A Theory of Justice
John Rawls aims to express an essential part of the common core of the democratic tradition—justice as fairness—and to provide an alternative to utilitarianism, which had dominated the Anglo-Saxon tradition of political thought since the nineteenth century. Rawls substitutes the ideal of the social contract as a more satisfactory account of the basic rights and liberties of citizens as free and equal persons. “Each person,” writes Rawls, “possesses an inviolability founded on justice that even the welfare of society as a whole cannot override.” Advancing the ideas of Rousseau, Kant, Emerson, and Lincoln, Rawls’s theory is as powerful today as it was when first published. Though the revised edition of A Theory of Justice, published in 1999, is the definitive statement of Rawls’s view, much of the extensive literature on his theory refers to the original. This first edition is available for scholars and serious students of Rawls’s work.
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Each person possesses an inviolability founded on justice that even the welfare of society as a whole cannot override . For this reason justice denies that the loss of freedom for some is made right by a greater good shared by others .
by a greater good shared by others . It does not allow that the sacrifices imposed on a few are outweighed by the larger sum of advantages enjoyed by many . Therefore in a just society the liberties of equal citizenship are taken as ...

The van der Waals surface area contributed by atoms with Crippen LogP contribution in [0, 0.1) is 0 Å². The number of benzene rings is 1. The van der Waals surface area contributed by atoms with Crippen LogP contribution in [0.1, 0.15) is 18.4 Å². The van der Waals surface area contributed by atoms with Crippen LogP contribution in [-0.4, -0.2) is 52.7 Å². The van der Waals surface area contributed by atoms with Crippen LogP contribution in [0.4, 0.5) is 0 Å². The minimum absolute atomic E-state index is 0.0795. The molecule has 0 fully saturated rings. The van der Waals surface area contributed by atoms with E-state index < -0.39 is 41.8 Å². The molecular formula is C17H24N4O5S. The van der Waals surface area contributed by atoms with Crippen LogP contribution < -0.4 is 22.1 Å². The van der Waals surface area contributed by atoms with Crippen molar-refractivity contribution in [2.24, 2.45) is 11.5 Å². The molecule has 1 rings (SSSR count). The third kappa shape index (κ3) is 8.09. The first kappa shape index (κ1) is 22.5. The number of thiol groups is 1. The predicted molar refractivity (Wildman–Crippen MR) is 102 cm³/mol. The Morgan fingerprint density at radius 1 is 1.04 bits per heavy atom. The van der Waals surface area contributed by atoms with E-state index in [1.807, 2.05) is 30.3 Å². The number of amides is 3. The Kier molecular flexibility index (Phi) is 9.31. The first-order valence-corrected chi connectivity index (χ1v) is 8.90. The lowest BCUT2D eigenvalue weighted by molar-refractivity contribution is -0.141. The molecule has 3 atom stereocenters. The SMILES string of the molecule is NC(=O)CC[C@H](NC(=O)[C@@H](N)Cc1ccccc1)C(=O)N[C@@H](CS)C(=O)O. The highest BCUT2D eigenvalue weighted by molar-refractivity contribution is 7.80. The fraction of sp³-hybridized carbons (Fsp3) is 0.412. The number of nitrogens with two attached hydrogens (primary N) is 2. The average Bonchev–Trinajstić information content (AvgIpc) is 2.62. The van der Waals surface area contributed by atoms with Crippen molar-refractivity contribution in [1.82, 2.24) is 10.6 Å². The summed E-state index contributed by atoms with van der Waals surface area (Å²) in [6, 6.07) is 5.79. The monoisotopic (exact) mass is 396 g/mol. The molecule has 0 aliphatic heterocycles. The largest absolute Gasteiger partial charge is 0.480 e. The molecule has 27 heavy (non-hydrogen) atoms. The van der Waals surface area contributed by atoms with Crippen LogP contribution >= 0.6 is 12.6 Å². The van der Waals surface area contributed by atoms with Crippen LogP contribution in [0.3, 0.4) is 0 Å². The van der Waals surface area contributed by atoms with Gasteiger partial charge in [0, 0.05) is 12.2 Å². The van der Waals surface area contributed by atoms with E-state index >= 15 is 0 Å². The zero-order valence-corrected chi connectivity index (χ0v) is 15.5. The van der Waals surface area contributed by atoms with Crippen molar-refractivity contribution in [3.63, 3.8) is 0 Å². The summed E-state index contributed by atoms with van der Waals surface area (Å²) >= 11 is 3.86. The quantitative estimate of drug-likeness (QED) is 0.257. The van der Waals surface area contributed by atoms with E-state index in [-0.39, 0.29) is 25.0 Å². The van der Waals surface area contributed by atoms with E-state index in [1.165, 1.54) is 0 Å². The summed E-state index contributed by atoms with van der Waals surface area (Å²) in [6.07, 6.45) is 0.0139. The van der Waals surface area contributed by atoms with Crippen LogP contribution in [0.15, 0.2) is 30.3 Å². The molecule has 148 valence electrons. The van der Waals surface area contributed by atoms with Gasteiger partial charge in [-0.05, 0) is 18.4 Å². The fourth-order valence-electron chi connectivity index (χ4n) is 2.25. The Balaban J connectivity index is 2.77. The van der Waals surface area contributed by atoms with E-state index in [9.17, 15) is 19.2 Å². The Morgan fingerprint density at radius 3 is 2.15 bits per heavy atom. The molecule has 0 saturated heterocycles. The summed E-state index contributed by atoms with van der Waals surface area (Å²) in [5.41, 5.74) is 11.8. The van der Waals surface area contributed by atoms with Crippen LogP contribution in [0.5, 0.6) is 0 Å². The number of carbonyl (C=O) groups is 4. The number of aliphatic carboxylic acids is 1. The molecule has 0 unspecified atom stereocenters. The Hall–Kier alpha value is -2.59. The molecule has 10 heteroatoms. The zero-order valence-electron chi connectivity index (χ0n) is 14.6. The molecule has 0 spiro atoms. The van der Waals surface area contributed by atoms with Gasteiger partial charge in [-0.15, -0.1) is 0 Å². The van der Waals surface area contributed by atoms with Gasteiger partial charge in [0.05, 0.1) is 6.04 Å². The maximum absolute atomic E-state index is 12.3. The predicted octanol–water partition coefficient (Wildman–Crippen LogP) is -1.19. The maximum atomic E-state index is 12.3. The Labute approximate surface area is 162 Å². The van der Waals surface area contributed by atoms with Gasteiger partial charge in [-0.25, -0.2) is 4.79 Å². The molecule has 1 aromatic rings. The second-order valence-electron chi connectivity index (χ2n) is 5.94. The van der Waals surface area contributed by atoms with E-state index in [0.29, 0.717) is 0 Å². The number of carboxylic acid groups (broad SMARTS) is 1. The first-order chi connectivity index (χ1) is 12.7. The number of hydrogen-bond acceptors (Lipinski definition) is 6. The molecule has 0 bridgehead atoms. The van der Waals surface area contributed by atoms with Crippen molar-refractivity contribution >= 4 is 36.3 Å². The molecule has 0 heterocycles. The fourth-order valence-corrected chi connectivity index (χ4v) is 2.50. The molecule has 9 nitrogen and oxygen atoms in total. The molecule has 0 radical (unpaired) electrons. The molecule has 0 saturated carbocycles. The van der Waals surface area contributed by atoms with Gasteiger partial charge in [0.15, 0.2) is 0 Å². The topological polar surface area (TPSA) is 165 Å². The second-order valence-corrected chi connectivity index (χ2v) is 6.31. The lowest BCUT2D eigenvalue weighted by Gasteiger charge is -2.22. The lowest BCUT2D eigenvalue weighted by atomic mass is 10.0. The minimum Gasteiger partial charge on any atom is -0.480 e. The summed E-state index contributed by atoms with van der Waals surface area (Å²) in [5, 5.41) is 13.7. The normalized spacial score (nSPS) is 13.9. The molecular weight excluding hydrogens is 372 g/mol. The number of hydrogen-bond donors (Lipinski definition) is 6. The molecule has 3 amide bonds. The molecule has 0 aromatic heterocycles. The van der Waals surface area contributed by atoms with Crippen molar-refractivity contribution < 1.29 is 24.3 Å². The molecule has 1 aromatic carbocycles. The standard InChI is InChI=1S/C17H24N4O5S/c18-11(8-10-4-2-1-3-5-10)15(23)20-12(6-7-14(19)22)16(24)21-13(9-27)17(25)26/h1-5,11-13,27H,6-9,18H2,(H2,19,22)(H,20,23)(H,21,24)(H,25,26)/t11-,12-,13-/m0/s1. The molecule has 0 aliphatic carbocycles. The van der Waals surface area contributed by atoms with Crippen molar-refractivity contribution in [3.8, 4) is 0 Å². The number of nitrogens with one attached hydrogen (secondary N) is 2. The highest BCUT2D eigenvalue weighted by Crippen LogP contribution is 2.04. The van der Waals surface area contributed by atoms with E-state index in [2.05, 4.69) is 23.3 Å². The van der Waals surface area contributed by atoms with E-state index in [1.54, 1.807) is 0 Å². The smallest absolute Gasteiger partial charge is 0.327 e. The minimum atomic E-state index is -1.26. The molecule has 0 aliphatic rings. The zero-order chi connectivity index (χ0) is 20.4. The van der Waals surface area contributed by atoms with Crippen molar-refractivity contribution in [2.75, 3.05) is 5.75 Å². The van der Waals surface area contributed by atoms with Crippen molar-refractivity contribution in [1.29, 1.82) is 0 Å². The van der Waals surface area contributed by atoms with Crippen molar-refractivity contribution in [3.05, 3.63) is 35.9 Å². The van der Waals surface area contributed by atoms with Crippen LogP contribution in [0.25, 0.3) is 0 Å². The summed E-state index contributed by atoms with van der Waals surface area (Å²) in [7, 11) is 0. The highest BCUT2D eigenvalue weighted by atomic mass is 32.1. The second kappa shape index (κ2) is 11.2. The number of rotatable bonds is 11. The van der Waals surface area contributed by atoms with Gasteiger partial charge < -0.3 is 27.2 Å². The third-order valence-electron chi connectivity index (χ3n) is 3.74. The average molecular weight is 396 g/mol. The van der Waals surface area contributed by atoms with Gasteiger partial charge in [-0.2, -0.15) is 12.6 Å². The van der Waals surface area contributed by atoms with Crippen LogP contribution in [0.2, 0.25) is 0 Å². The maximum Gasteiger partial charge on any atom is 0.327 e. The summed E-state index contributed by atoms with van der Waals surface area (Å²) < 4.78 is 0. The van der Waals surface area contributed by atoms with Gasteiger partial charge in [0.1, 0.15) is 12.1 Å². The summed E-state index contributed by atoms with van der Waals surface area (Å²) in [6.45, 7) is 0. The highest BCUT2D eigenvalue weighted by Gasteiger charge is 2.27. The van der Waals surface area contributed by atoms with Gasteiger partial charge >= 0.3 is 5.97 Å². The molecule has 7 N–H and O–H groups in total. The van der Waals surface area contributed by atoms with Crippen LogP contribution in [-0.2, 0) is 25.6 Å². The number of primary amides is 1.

Since each desires to protect his interests , his capacity to advance his conception of the good , no one has a reason to acquiesce in an enduring loss for himself in order to bring about a greater net balance of satisfaction .
But there is no injustice in the greater benefits earned by a few provided that the situation of persons not so fortunate is thereby improved . The intuitive idea is that since everyone's well - being depends upon a scheme of ...
We may impose a sacrifice on ourselves now for the sake of a greater advantage later . A person quite properly acts , at least when others are not affected , to achieve his own greatest good , to advance his rational ends as far as ...
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Review: A Theory of JusticeUser Review - Alex L - Goodreads
BLEH. Never taking a political theory class again. But this book was rather odd...i liked the ideas he proposed, but it wasn't as enjoyable of a read as i thought it would be. Not really my subject matter. Read full review